The Waterdrop class action lawsuit alleges that the IPO’s Registration Statement failed to disclose that Waterdrop was the subject of an intense regulatory investigation and pending crackdown by Chinese authorities because of a variety of market abuses perpetrated by Waterdrop used to artificially inflate Waterdrop’s short-term financial results in the lead up to the IPO, including, among other things: (i) operating insurance platforms without proper governmental authorizations; (ii) mispricing risks for consumers; and (iii) illicitly using client information. The Waterdrop class action lawsuit further alleges that, unbeknownst to investors, the reason that Waterdrop had discontinued its mutual aid segment was because it had been ordered to do so by Chinese regulators. Furthermore, Waterdrop had suffered rapidly accelerating operating losses in the first quarter of 2021 which was completed weeks before the IPO. On June 17, 2021, Waterdrop issued a press release announcing Waterdrop’s financial results for the quarter conducted before the IPO. In doing so, Waterdrop reported that its operating costs and expenses had ballooned over 75%, or RMB579.1 million, to RMB1,343.9 million (US$205.1 million). As a result, Waterdrop suffered an operating loss for the quarter of RMB460.6 million (US$70.3 million), compared with operating loss of RMB111.1 million for the same period of 2020 a more than four-fold increase. This rapid increase in operating expenses was due largely to the cessation of Waterdrop’s mutual aid business and growing customer acquisition costs. Then, on August 11, 2021, multiple news sources reported that China’s banking and insurance watchdog, the China Banking and Insurance Regulatory Commission, had issued an order directing insurance companies to cease improper marketing and pricing practices rampant in the industry and enhance their user privacy protections. Failure to comply would reportedly result in the offenders being “severely punished” by Chinese authorities. As Bloomberg reported, “[r]egulators have since moved to shutter some operations including mutual aid healthcare platforms operated by Waterdrop.” The article continued: “The latest move will stymie growth in an industry that had been expected to grow to 2.5 trillion yuan ($385 billion) in a decade.” Finally, on September 8, 2021, Waterdrop revealed that its operating losses for the quarter ended June 30, 2021 had continued to accelerate, totaling RMB815.4 million (US$126.3 million), compared with an operating profit of RMB7.2 million for the same period of 2020. This was once again due to a sharp increase in Waterdrop’s operating costs and expenses, as Waterdrop’s operating costs and expenses during the quarter increased by RMB1,081.1 million, or 160.5% year over year, to RMB1,754.7 million (US$271.8 million) from RMB673.6 million for the same period of 2020. On September 13, 2021, Waterdrop ADSs dropped to a low of just $3 per ADS 75% below the price at which Waterdrop ADSs were sold to the investing public just four months previously.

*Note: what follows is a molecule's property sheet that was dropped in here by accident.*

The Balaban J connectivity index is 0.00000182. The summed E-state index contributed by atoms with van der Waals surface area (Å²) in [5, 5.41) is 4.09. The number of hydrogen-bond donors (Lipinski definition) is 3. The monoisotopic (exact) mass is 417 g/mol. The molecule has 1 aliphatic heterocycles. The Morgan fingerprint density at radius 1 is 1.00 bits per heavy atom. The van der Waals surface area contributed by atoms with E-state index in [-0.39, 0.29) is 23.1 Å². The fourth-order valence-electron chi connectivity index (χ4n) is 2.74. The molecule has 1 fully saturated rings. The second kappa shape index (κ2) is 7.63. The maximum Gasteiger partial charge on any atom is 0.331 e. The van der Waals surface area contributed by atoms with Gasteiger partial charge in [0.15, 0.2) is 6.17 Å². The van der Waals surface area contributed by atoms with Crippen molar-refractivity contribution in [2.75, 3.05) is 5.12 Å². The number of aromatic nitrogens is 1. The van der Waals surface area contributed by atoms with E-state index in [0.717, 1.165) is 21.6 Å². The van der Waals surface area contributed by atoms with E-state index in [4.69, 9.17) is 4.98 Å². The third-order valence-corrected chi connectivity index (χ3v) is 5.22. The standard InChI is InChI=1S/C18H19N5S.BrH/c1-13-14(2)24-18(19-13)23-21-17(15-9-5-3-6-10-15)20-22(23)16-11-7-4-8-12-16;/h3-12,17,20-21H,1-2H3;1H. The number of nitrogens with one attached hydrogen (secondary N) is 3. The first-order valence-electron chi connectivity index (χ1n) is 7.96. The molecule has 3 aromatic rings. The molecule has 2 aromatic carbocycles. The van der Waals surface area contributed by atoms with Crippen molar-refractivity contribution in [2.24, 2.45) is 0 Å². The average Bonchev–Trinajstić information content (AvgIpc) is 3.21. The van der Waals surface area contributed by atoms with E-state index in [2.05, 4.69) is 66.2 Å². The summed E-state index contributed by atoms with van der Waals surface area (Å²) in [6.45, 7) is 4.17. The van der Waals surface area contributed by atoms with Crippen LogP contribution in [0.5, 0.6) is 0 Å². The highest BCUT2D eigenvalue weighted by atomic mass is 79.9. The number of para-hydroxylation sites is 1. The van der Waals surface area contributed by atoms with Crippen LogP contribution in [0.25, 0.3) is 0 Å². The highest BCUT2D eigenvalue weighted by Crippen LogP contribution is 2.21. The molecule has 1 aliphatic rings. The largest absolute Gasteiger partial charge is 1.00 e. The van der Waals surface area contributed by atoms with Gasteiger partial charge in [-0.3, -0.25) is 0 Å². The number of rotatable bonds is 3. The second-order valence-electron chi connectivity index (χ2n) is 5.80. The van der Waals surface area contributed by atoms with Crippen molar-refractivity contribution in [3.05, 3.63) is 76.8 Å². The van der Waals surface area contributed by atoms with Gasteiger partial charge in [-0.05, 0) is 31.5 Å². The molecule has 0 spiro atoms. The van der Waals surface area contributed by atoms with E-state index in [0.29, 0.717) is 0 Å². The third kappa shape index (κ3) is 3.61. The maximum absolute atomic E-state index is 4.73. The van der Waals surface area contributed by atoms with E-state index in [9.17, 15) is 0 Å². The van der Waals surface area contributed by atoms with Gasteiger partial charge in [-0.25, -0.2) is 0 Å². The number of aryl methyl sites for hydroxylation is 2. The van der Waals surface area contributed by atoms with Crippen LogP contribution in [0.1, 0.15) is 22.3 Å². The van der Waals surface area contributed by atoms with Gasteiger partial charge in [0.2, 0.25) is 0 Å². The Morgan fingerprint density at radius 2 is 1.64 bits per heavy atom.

The alleged class includes : All persons or entities who purchased Waterdrop American Depositary Shares in or traceable to the Company’s May 2021 initial public offering.[IPO]
For More information as well as to join this case please contact Atara Twersky, Esq. at [email protected] or [email protected]. Atara is Principal at Twersky Law Group and Of counsel at AF&T law firm where she is director of Investor Services. Atara focuses her practice on assisting her clients with increasing their investment portfolio recoveries and ensuring that their portfolios remain healthy and robust. For more information on shareholder recoveries click here and to listen to Atara’s podcast with notable guests in the Pension fund Industry listen to Pension and Investments Podcast, on all matters related to your investment portfolio and more. For more information on Atara and her legal work connected to shareholder protection click here